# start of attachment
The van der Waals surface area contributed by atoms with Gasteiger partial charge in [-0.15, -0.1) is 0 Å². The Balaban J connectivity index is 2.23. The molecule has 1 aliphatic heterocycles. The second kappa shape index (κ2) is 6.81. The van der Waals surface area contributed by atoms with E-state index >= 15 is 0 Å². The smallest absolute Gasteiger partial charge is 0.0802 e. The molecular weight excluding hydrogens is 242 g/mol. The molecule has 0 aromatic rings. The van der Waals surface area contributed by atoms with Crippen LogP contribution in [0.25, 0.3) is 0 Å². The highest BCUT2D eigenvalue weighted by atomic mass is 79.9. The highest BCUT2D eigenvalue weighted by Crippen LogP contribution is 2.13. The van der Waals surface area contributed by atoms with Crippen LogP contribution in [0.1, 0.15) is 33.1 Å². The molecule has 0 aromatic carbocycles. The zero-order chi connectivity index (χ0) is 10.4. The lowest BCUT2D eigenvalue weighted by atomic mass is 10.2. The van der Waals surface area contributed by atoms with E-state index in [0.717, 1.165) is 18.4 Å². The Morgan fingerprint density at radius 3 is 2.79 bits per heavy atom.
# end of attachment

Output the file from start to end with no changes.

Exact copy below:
The van der Waals surface area contributed by atoms with Gasteiger partial charge in [-0.15, -0.1) is 0 Å². The Balaban J connectivity index is 2.23. The molecule has 1 aliphatic heterocycles. The second kappa shape index (κ2) is 6.81. The van der Waals surface area contributed by atoms with E-state index >= 15 is 0 Å². The smallest absolute Gasteiger partial charge is 0.0802 e. The molecular weight excluding hydrogens is 242 g/mol. The molecule has 0 aromatic rings. The van der Waals surface area contributed by atoms with Crippen LogP contribution in [0.25, 0.3) is 0 Å². The highest BCUT2D eigenvalue weighted by atomic mass is 79.9. The highest BCUT2D eigenvalue weighted by Crippen LogP contribution is 2.13. The van der Waals surface area contributed by atoms with Crippen LogP contribution in [0.1, 0.15) is 33.1 Å². The molecule has 0 aromatic carbocycles. The zero-order chi connectivity index (χ0) is 10.4. The lowest BCUT2D eigenvalue weighted by atomic mass is 10.2. The van der Waals surface area contributed by atoms with E-state index in [0.717, 1.165) is 18.4 Å². The Morgan fingerprint density at radius 3 is 2.79 bits per heavy atom.